Advertising tends to romanticize family life. Christmas meals are celebrated on pristine tables, while adults, teens and children share a bucolic feast.
This romantic commercialization of the family can creep into our understanding of Jesus’ family. We imagine a saccharine picture of a perfect clan, enjoying each other’s company while engaged in pastoral household practices.
This understanding of the family is novel within human history. The heart of the family in the Scriptures consists of a series of institutional relationships that govern our conduct.
In Sirach, we are told that a father and mother have authority over children. Honoring one’s father atones for sins. Honoring one’s mother stores up riches in heaven. Even when one’s father is old, kindness is expected.
The wisdom of Sirach can help us look anew at a scene from Jesus’ life that we all know well — his finding in the Temple. Note that Jesus and his parents go up to Jerusalem for the feast of Passover. The entire family has given itself over to a law not of its own making. This includes the Wisdom from on High, the one who is born Emmanuel, God is with us.
Jesus, as the Gospel of Luke continues, is not like other 12-year-old boys. He enters into the Temple, instructing the teachers with authority. He lets his parents leave, assuming the authority that is only proper to the Word made flesh.
His parents make a mad dash back to Jerusalem once they recognize their son has been forgotten. And although Jesus proclaims his authority, his ultimate destiny to be with the Father, he nonetheless succumbs to his parents’ will: “He went down with them and came to Nazareth, and was obedient to them …” (Lk 2:51).
In this act of obedience, the mystery of Christmas is made present. The King of all nations, the Giver of the Law, has become himself the obedient son. There is nothing else for the Gospel to report in Jesus’ early life because there was nothing remarkable to notice. He became son to a father and a mother, and he honored them.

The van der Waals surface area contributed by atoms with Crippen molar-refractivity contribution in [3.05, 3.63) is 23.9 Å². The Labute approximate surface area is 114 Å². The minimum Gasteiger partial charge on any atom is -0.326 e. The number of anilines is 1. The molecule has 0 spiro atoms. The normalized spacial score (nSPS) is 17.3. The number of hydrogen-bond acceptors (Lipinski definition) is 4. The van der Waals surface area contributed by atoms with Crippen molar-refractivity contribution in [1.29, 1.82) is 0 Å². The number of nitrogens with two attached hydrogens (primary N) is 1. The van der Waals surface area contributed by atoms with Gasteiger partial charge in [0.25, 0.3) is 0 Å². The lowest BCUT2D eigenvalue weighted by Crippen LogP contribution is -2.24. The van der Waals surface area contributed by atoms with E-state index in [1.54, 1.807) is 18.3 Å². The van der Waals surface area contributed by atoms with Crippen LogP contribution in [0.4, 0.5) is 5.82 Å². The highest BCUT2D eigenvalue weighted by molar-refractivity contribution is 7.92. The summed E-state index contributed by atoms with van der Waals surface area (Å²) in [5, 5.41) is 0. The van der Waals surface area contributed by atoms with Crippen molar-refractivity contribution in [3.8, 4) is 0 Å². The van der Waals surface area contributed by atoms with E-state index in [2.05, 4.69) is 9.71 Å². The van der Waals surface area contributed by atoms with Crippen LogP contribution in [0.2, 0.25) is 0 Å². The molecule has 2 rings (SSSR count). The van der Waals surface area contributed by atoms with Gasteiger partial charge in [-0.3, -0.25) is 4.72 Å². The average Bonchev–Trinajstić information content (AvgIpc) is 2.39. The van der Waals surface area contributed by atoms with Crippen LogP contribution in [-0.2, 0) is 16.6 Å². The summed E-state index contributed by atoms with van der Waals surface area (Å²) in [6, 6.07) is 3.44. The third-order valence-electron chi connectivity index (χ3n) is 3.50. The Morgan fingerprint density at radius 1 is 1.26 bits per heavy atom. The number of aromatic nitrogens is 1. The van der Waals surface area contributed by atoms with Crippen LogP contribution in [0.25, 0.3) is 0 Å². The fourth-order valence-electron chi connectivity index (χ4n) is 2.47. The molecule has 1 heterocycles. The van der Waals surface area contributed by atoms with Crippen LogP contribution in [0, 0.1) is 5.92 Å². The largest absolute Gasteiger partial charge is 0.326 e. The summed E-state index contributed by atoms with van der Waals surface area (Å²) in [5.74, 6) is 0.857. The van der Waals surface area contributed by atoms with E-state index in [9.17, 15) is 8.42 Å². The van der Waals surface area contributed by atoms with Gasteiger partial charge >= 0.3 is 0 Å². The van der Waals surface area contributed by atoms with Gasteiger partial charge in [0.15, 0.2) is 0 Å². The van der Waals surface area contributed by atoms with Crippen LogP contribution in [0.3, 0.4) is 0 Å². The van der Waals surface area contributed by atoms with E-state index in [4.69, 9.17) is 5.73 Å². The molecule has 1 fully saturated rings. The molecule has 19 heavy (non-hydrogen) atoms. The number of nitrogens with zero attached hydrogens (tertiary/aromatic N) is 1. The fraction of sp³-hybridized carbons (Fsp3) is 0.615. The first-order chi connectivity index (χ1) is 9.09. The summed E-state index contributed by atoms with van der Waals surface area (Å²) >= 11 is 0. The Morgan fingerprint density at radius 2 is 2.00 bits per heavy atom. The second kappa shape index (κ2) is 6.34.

This hidden love, a prolonged period of silence in the Gospels, is marked by duty. Jesus becomes son not through “feeling” like it. He becomes son because that is who he is.
In this sense, the goal of the feast of the Holy Family is not for us to feel guilty that we cannot reach the holiness of the Son of God, his Immaculate Mother, and most just Joseph. Instead, we are to see the possibility of holiness in something so mundane — the daily practice of being dad or mom, son or daughter.
We don’t have to transcend these normal, human relationships to practice holiness. For within the family, we can let the peace of Christ dwell among us: “Put on then, as God’s chosen ones, holy and beloved, heartfelt compassion, kindness, humility, gentleness, and patience, bearing with one another and forgiving one another …” (Col 3:12-13).
We don’t have to construct some perfect family, one where there is never a moment of disharmony, to imitate the Holy Family. We need nothing more than the wisdom of obedient, life-transforming love.
If it’s good enough for Jesus, it’s good enough for us.
Timothy P. O’Malley, Ph.D., is managing director of the McGrath Institute for Church Life.